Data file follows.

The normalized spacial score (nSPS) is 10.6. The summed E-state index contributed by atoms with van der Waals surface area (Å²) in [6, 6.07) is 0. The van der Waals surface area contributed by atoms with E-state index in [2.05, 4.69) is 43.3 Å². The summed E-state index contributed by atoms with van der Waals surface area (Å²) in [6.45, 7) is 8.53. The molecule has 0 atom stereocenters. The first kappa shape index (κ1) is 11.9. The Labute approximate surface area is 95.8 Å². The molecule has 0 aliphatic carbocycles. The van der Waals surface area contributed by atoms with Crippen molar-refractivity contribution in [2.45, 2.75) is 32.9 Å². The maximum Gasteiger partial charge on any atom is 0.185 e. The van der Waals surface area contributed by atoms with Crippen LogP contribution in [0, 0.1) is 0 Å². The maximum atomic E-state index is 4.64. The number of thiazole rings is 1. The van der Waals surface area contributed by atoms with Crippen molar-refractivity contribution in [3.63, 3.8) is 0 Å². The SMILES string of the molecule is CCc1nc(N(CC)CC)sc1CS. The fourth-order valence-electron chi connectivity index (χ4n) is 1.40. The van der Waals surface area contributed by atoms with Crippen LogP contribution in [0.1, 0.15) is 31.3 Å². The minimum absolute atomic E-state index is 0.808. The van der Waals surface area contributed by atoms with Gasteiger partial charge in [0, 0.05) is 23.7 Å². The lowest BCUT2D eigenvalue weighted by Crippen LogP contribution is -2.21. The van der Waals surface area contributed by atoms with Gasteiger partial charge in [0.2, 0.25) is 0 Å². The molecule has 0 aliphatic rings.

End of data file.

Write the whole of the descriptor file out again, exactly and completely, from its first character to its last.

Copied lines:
The normalized spacial score (nSPS) is 10.6. The summed E-state index contributed by atoms with van der Waals surface area (Å²) in [6, 6.07) is 0. The van der Waals surface area contributed by atoms with E-state index in [2.05, 4.69) is 43.3 Å². The summed E-state index contributed by atoms with van der Waals surface area (Å²) in [6.45, 7) is 8.53. The molecule has 0 atom stereocenters. The first kappa shape index (κ1) is 11.9. The Labute approximate surface area is 95.8 Å². The molecule has 0 aliphatic carbocycles. The van der Waals surface area contributed by atoms with Crippen molar-refractivity contribution in [2.45, 2.75) is 32.9 Å². The maximum Gasteiger partial charge on any atom is 0.185 e. The van der Waals surface area contributed by atoms with Crippen LogP contribution in [0, 0.1) is 0 Å². The maximum atomic E-state index is 4.64. The number of thiazole rings is 1. The van der Waals surface area contributed by atoms with Crippen molar-refractivity contribution in [3.63, 3.8) is 0 Å². The SMILES string of the molecule is CCc1nc(N(CC)CC)sc1CS. The fourth-order valence-electron chi connectivity index (χ4n) is 1.40. The van der Waals surface area contributed by atoms with Crippen LogP contribution in [0.1, 0.15) is 31.3 Å². The minimum absolute atomic E-state index is 0.808. The van der Waals surface area contributed by atoms with Gasteiger partial charge in [0, 0.05) is 23.7 Å². The lowest BCUT2D eigenvalue weighted by Crippen LogP contribution is -2.21. The van der Waals surface area contributed by atoms with Gasteiger partial charge in [0.2, 0.25) is 0 Å². The molecule has 0 aliphatic rings.